Popular Warzone cheat software is actually a malware installer

A missile pointed to the sky as it prepares to be launched

Call of Duty: Warzone players who use a certain popular cheat program have been exposed to malware, according to a new report published by Activision. The report details research Activision’s in-house anti-cheat team that shows the hacking software acts as a gateway for other malware developers to gain access to cheaters’ PCs.

The cheat in question has been advertised on several popular cheating sites, but instead of offering a ‘genuine’ set of cheating tools, it instead delivers malware to players’ PCs. Malware manufacturers can customise the software to install any number of malware programs, which are granted high-level security access to players’ PCs.

‘Real’ cheat hacks frequently ask users to disable their anti-virus or other security software, and Activision points out that this level of access is exactly what malware needs in order to be successfully installed on most home PCs. “This one relies not on sophisticated tactics but on the victim’s willingness to disable several security settings on their own systems”, Activision’s report explains. “It is common practice when configuring a cheat program to run it with the highest system privileges.”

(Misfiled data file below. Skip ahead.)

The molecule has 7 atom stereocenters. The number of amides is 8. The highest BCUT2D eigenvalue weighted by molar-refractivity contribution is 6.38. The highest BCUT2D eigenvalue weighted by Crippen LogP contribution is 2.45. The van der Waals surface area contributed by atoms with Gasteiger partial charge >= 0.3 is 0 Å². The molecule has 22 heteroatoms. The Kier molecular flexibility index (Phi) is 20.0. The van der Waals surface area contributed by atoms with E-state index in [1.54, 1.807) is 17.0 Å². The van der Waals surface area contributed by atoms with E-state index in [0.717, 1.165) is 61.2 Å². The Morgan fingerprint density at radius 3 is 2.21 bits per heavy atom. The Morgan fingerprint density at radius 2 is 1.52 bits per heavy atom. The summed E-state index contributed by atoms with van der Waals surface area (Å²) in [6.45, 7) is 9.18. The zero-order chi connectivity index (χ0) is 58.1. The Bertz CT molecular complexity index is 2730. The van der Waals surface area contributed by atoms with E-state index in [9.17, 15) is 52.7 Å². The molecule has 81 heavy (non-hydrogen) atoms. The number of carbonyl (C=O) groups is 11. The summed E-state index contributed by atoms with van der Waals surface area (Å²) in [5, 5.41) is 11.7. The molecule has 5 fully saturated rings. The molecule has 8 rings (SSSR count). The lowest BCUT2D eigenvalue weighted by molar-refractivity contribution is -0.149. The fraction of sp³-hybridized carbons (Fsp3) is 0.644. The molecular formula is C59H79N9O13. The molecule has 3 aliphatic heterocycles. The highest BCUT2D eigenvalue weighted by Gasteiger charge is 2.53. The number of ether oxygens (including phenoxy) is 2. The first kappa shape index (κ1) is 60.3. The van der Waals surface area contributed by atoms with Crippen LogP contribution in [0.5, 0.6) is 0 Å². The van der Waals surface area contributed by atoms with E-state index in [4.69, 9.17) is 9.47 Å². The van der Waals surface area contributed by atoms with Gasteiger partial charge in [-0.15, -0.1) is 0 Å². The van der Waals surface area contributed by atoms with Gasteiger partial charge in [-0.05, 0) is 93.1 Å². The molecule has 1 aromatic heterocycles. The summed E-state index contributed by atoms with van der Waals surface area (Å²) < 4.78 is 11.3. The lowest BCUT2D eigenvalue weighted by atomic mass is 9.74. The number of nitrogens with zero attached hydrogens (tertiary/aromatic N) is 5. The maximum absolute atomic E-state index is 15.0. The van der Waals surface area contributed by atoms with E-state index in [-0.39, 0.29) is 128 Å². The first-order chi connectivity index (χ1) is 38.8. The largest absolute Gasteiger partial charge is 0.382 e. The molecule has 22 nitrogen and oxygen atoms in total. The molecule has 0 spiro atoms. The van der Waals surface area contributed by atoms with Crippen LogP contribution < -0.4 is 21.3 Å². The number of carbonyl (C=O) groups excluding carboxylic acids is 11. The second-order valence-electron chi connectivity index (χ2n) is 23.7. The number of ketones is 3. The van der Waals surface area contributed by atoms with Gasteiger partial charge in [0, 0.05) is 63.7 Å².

A source familiar with the recent malware campaign in gaming told Vice Games that the goal for the recent wave of malware attacks is to hijack players’ PCs – usually equipped with reasonably powerful graphics cards – to quietly mine cryptocurrency.

Activision, for its part, has been busily banning cheaters – in February, the company said it had permanently banned more than 300,000 cheaters since Warzone launched, and it’s recently added another 13,000 accounts to the banned list in March’s latest banwave.

Check out our guide to the best Warzone loadouts and you won’t have to worry about resorting to cheats that will potentially give hackers control over the best gaming GPU innocently whirring away in your PC.